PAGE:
Rubber Set for First Weekly Loss in Three as Yen Holds Gains

Rubber declined, heading for the first weekly loss in three, as Japan’s currency traded near a two-week high against the dollar, weakening the appeal of yen-denominated futures.

The contract for delivery in March dropped 0.7 percent to 261 yen a kilogram ($2,682 a metric ton) at 11:06 a.m. on the Tokyo Commodity Exchange. Futures fell 2.5 percent this week.

The yen climbed to 97.19 per dollar, nearing a two-week high of 97.16 reached Oct. 23. The U.S. currency came under pressure as weaker-than-forecast economic data and concern that U.S. growth was hurt by a government shutdown added to bets the Federal Reserve will delay tapering stimulus until next year.

“A lack of support from the currency market sapped investor appetite for rubber futures,” said Takaki Shigemoto, an analyst at research company JSC Corp. in Tokyo.

The partial U.S. government shutdown that began Oct. 1 amid a political deadlock in Washington over spending and the debt ceiling probably trimmed 0.25 percentage point from fourth-quarter economic growth and cost 120,000 jobs in October, President Barack Obama’s chief economic adviser said on Oct. 22.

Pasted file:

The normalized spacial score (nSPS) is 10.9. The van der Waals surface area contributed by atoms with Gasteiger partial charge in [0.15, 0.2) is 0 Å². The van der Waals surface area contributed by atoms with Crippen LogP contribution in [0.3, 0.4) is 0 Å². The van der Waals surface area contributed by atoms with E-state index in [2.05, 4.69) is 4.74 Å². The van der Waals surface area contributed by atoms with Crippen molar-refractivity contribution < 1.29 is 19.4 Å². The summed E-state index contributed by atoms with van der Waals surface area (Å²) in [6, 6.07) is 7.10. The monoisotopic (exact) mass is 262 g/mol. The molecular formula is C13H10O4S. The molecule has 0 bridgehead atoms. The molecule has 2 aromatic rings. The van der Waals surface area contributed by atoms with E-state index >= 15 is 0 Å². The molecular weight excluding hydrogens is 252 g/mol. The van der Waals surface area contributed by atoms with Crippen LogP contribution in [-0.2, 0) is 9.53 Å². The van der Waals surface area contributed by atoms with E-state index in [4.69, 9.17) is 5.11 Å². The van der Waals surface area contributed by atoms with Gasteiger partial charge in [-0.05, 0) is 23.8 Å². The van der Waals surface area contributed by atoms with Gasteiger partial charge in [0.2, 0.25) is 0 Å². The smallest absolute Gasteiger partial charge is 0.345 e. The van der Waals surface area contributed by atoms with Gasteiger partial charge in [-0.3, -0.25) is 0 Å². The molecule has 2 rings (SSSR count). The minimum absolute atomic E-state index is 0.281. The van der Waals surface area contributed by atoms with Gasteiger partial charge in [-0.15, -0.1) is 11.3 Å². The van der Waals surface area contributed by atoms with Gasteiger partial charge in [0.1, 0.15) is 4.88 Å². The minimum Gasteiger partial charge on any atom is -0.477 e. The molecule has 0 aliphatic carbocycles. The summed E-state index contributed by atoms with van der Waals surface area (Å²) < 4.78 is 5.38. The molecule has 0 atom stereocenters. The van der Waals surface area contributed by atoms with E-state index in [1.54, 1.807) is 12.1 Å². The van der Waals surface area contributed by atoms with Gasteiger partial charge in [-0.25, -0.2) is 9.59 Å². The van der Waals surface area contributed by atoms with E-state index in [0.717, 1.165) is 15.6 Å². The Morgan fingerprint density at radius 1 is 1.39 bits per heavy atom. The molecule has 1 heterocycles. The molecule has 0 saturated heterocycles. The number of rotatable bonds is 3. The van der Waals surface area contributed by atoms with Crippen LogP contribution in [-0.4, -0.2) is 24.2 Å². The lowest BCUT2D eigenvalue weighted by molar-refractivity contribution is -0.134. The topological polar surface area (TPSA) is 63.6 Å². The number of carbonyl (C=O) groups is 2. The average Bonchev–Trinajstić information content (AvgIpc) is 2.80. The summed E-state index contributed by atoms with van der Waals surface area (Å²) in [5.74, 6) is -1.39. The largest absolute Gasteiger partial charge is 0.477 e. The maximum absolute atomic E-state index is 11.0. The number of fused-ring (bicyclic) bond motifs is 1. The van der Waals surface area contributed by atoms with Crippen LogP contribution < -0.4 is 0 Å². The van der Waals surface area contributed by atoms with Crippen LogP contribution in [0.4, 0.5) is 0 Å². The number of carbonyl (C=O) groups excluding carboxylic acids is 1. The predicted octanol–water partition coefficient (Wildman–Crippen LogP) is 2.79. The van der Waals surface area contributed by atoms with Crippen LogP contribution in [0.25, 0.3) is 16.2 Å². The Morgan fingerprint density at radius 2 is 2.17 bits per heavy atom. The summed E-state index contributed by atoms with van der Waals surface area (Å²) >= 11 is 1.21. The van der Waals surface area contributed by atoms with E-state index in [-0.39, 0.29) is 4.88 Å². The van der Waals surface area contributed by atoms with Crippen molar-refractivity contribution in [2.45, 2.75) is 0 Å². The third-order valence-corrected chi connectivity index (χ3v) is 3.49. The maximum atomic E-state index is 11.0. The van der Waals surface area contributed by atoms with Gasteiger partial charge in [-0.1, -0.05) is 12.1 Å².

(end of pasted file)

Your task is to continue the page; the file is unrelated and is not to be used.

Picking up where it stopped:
Rubber for January delivery on the Shanghai Futures Exchange fell 0.5 percent to 20,040 yuan ($3,295) a ton. Thai rubber free-on-board lost 0.5 percent to 79.15 baht ($2.54) a kilogram yesterday, according to the Rubber Research Institute of Thailand.

Global output will expand 4.5 percent next year from an estimated 11.7 million tons in 2013 as plantings between 2006 and 2008 become ready for tapping, according to Lekshmi Nair, senior economist at the International Rubber Study Group.

To contact the reporter on this story: Aya Takada in Tokyo at atakada2@bloomberg.net

To contact the editor responsible for this story:

Press spacebar to pause and continue. Press esc to stop.

Bloomberg reserves the right to remove comments but is under no obligation to do so, or to explain individual moderation decisions.

Please enable JavaScript to view the comments powered by Disqus.